Happy Turkey Day (sans turkey)

Last year my parents happened to be visiting us in Zürich from New York during Thanksgiving.  “How perfect,” we all said.  We would recreate the holiday meal chez nous and uphold our family traditions – play the same music we play every year while we cook (Gershwin’s Rhapsody in Blue, and very loud), decorate the table together, put my mother in charge of her famous noodle pudding, and bake a turkey with all the trimmings.  Not taking any risks, my mom packed her suitcase in New York with Pennsylvania Dutch extra wide egg noodles (the only ones she has ever used in her highly-prized recipe), Thanksgiving themed napkins and table decorations, real American brown sugar, even her favorite canned pineapple to assure authenticity.  Sounds like the plans were laid to go on without a hitch…

Molten Chestnut CakeMolten Chestnut Cake

Zoom in on the half empty bag of egg noodles, that a certain someone’s French husband happened to have for lunch the day before Thanksgiving.  His defense – “I made myself lunch, and decided to have pasta.”  Can’t argue with that.  Next challenge – actually finding a turkey!  After visiting all of my favorite butchers in town to no avail, we ended up at Jelmoli’s fancy shmancy food hall downstairs.  They were luckily importing turkeys from France, parfait.  We’ll take one, the biggest you’ve got.  Back at my apartment for a real European moment – the thing wouldn’t fit in the oven.

Fast forward to full bellies, smiles all around, and even leftovers the next day- key to a traditional Thanksgiving, of course.  It was a very memorable holiday, and it turned out to be rather delicious, if a bit more creative than anticipated.  This year, I decided to approach Thanksgiving with a less ambitiously authentic attitude, especially for dessert (surprise surprise).  Dinner would be classic and simple, most importantly with a much smaller bird.  I decided on quail, stuffed with chestnuts and prunes, a dish my French mother-in-law serves around Christmas time.  I just went to the market and bought my weight in Brussels Sprouts, colorful baby organic potatoes, enormous sweet onions, apples, pears and chestnuts.  The trimmings are somewhere in there.  For the sweet finale, I’ve been racking my brain for the perfect recipe that would simply scream Thanksgiving.  Do I take the pumpkin route, even though my family was never really one for pumpkin pie?  I thought about pumpkin cookie sandwiches, pumpkin chocolate chip cake, pumpkin ice cream, even a pumpkin Tarte Tatin.  Then I decided to create a Swiss Thanksgiving dessert, using an ingredient that is even more omnipresent here than pumpkin, totally representative of the season too.  Chestnuts.  They were already making an appearance on the menu, why not give them double time?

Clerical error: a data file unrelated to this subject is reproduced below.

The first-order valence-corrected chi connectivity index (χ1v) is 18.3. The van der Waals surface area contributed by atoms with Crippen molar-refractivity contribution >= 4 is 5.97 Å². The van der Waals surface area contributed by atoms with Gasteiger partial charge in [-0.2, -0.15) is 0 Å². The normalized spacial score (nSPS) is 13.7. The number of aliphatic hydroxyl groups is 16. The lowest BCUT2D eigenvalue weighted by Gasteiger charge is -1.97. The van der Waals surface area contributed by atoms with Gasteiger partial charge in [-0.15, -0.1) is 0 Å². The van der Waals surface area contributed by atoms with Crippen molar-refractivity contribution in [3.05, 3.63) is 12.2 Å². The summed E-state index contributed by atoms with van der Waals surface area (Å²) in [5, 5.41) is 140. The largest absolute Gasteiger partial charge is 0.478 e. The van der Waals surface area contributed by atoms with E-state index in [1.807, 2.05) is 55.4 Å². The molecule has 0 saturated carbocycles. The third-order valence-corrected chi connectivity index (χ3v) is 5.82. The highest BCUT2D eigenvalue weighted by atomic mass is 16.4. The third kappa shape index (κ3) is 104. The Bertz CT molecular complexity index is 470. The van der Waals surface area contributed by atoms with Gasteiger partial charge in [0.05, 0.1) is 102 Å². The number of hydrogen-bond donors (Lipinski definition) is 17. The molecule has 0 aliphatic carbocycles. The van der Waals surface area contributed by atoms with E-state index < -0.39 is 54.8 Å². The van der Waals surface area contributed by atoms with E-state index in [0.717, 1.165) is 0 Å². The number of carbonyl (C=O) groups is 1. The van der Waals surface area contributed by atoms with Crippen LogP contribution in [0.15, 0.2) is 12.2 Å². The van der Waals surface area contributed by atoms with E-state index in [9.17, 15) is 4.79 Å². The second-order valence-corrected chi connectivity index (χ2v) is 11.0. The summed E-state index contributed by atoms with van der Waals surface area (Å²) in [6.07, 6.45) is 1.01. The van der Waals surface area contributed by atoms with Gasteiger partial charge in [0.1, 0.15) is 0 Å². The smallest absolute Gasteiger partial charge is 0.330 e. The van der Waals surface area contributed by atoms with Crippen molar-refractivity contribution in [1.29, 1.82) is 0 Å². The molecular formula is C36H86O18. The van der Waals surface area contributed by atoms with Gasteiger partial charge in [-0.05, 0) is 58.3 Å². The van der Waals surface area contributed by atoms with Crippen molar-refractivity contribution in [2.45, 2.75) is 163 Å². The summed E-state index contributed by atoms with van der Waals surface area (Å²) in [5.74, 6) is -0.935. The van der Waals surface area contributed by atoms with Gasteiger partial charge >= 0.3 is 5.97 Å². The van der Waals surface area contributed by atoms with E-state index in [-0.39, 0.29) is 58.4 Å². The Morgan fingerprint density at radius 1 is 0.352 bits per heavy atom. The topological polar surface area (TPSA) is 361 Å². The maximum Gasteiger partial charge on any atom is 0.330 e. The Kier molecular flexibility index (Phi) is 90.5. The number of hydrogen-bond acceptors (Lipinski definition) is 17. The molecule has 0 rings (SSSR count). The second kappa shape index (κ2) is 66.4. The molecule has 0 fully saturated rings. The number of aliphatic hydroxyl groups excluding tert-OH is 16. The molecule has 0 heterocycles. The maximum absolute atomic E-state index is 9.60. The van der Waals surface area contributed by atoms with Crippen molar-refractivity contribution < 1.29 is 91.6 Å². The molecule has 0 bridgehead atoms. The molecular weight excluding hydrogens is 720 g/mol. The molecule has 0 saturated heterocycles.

Molten Chestnut CakeMolten Chestnut CakeMolten Chestnut CakeMolten Chestnut Cake

This sweet brainstorming session ended with an irresistible molten chestnut cake – a perfect Thanksgiving dessert for me the American… using French crème de marrons for my husband the Français… to serve at our home in Switzerland.  Doesn’t get more authentic than that.  Happy Thanksgiving to all!